Explore the masterwork of seventeenth-century poet, polemicist, and man of letters, John Milton. Paradise Lost is a controversial work that has shaped Western conceptions of angels, demons, Satan, and God. It has been simultaneously venerated and denounced through the centuries. This sweeping epic poem explores the biblical story of the fall of Man and the origin of evil, including the temptation of Adam and Eve, and their expulsion from paradise in the Garden of Eden. Published in 1674, the poem contains over ten thousand lines of blank verse, and helped to establish Milton’s reputation as one of the greatest English poets.

Robinson Crusoe

  • Title: Robinson Crusoe
  • Author: Daniel Defoe
  • Pages: 312

In Robinson Crusoe, Daniel Defore creates one of the first major pieces of realistic fiction, a seminal work in the development of this literary genre. The 1719 novel combines epistolary, confessional, and didactic techniques to create a fictional autobiography of the titular character. The British seaman Crusoe lives nearly 30 years on an island near Trinidad, after being the lone survivor of a shipwreck. The novel tells of Crusoe’s struggle to survive and his adventures involving cannibals, captives, and mutineers, before he finally makes it back home to England. Explore this literary classic in its original, unabridged form.

The Complete Works of William Shakespeare

  • Author: William Shakespeare
  • Publisher: Oxford University Press
  • Publication Date: 1914
  • Pages: 1,350

Nearly 400 years after his death, William Shakespeare is still widely regarded as the one of the greatest English writers. His 38 plays, 154 sonnets, and other poems are some of the most influential literary works. His works survive in every major living language, and his plays are performed and adapted more than any other playwright’s. He wrote comedies, histories, tragedies, and romances, many of which are represented here in Oxford’s The Complete Works of William Shakespeare. Revealing the complexities of human life in story and in lyrical poems, Shakespeare’s writings offer a close study of the tragedy, comedy, and value of humankind.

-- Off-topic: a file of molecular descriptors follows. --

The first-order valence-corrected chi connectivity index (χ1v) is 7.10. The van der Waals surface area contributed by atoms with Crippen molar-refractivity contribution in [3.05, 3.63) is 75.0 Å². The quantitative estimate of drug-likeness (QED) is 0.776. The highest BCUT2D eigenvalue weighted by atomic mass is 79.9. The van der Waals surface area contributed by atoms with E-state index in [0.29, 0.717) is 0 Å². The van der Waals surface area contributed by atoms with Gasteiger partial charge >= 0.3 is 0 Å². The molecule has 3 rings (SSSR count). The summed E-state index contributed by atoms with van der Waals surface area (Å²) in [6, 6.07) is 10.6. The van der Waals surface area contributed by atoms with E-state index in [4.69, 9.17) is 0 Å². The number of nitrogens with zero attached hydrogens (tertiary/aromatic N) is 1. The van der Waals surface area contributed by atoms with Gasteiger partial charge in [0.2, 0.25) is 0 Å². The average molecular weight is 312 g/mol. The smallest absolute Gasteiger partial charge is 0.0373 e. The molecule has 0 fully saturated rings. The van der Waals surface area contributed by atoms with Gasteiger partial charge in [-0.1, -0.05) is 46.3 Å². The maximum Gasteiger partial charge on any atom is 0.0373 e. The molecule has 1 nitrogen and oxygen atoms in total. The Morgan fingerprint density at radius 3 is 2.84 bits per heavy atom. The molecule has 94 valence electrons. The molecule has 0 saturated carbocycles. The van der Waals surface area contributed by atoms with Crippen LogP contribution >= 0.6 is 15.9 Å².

This edition of Shakespeare’s works includes a preface by the editor, each play and poem in its entirety, and a glossary of terms and first lines. The Complete Works of William Shakespeare is a must-have for any scholar, pastor, professor, or anyone interested in reading the most famous English writer of all time.

The 1914 Oxford edition of The Complete Works of William Shakespeare ranks among the most authoritative published this century. The 37 plays, 154 sonnets and miscellaneous verse constitute the literary cornerstone of Western civilization.

—Bartleby.com

The Works of George Herbert

  • Author: George Herbert
  • Editor: R.A. Willmott
  • Publisher: George Routledge & Co.
  • Publication Date: 1857
  • Pages: 466

The Works of George Herbert contains all of Herbert’s prose and poetry, as well as his personal correspondence. It includes all the poems from The Temple, The Church Militant, and A Priest to the Temple, plus numerous miscellaneous poems in English, Latin, and Greek. Jacula Prudentum—Herbert’s popular list of “outlandish proverbs and sayings”—is contained therein. The correspondence is divided between his English letters and his Greek letters. Plus, this edition contains R. A. Willmott’s careful notes and beautiful illustrations.

Concise Oxford English Dictionary, 11th Edition

  • Editors: Catherine Soanes and Angus Stevenson
  • Publisher: Oxford University Press
  • Publication Date: 2004
  • Pages: 1,728

Authoritative and up to date, this eleventh edition of the Concise Oxford English Dictionary contains over 240,000 words, phrases, and definitions, including 900 new words. It offers rich vocabulary coverage, with full treatment of World English, rare, historical, and archaic terms, as well as scientific and technical vocabulary, and provides hundreds of helpful notes on grammar and usage.

This mini-edition of a giant known as the OED claims to pack the authority of the original into a handy size ideal for use in schools, offices, and at home.

Library Journal

System Requirements

Windows
  • Window 7 SP1
  • 2GB RAM
  • 1024x768 Display
  • 30GB Free Space
  • Internet connection (for activation, updates, and some features)
Mac
  • OS X 10.9
  • 2GB RAM
  • 30GB Free Space
  • Internet connection (for activation, updates, and some features)